KGS said...

I believe it's grossly unfair to characterize Bat Ye'or's work as something being akin to a 9/11 "inside job" conspiracy book. Due to Ye'or's "extensive documentation" which details the path European leaders have embarked on from the mid 60's until the present day, I find it rather hard to dismiss "Eurabia" with a toss of a hand.

We would have to be willing to dismiss the present day encroachment of Islamic imperialism upon Europe's shores, in much the same way the West has chosen to dismiss what Islam has done throughout its history. That being, over a long period of time, turning Christian lands in the Levant and southern eastern reaches of Europe from "dar al-harb into dar al-Islam".

We would have to be willing to dismiss the fact that, over the centuries, states that have been intimidated by Islam (through war, or threats of war) have made far reaching political, economic and financial agreements with Muslim states and/or empires in order to stave off hostilities. That these agreements bound the non-Muslim states into making more than favorable economic trade agreements in the Muslim states' favor, as well as the payment of taxes and the taking in of immigrants.

We would have to be willing to dismiss dar al-Islam's global view as well as its incredible patience. Are we to also dismiss the intensive ties between Europe and the states of the Levant that have developed since the 70's, that has led to the open doors immigration policies of France, Germany, Holland, Sweden and Britain ect? Ye'or has spent years documenting the "Eurabia process", its policies made behind closed doors in the most undemocratic of ways, which will have far reaching consequences for the future of Europe.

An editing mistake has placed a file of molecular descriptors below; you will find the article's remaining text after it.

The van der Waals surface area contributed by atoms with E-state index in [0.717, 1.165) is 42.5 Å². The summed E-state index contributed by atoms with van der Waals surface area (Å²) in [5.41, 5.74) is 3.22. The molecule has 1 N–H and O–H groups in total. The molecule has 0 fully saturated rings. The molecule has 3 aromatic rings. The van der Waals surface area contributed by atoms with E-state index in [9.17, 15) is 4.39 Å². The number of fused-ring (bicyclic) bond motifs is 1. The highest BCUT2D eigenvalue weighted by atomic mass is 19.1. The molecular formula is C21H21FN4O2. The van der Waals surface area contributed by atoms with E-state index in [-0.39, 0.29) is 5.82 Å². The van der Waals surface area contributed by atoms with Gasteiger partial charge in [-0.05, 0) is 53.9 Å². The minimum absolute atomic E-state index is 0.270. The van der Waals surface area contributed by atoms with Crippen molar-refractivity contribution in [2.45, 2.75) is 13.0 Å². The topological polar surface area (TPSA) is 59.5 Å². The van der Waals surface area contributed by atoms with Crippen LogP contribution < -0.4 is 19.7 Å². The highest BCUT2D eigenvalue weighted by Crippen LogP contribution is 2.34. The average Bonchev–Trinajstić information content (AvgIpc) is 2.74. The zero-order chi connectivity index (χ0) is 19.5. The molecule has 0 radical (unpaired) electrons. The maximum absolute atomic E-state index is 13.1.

The only reason I can think for wanting to dismiss Ye'or's thesis outright, is due to the implications that her book raises. What a scary thought that we're screwed.

P.S., if not for the Left's almost unanimous disaproval for taking out Saddam, Baker's realpoltik would not be making a comeback

Toby - Northern Light Blog said...

I'm sorry Kenneth, but your comment on Britain's "open door" immigration policy to the Arab world just makes me think you know very little about Britain. I don't claim so much specific knowledge about the other states, so I won't speak for them, but the idea is pretty ludicrous - that "we" are a victim of their "imperialism". As an American you don't have much to answer for beyond the Philippines (and to native Americans perhaps), but perhaps you should remind yourself of why there are people of Pakistani descent or Jamaican, or Indian, or Bangladeshi etc etc living in the UK!? If the muslim world (a ridiculous idea in itself) has some grand plan for the take over of Europe, they really are sneaky as getting colonized, controlled and divided by European powers for a number of centuries really is taking "deep cover" to new extremes!

And how can she extensively document something the whole idea of which is that it was secret and no written records were made of? And you didn't actually explain how the President of Poland is obliged to go along with a plan that was cooked up when a) he was still a child and b) his country was part of the Warsaw Pact?

Does dhimmitude come under he co-decision mechanism of EU policy making? Does qualified majority voting apply? Or is it reliant on the unanimity within the European Council? Presumably it will be the latter as selling out your nation to foreign powers would be a pillar II decision?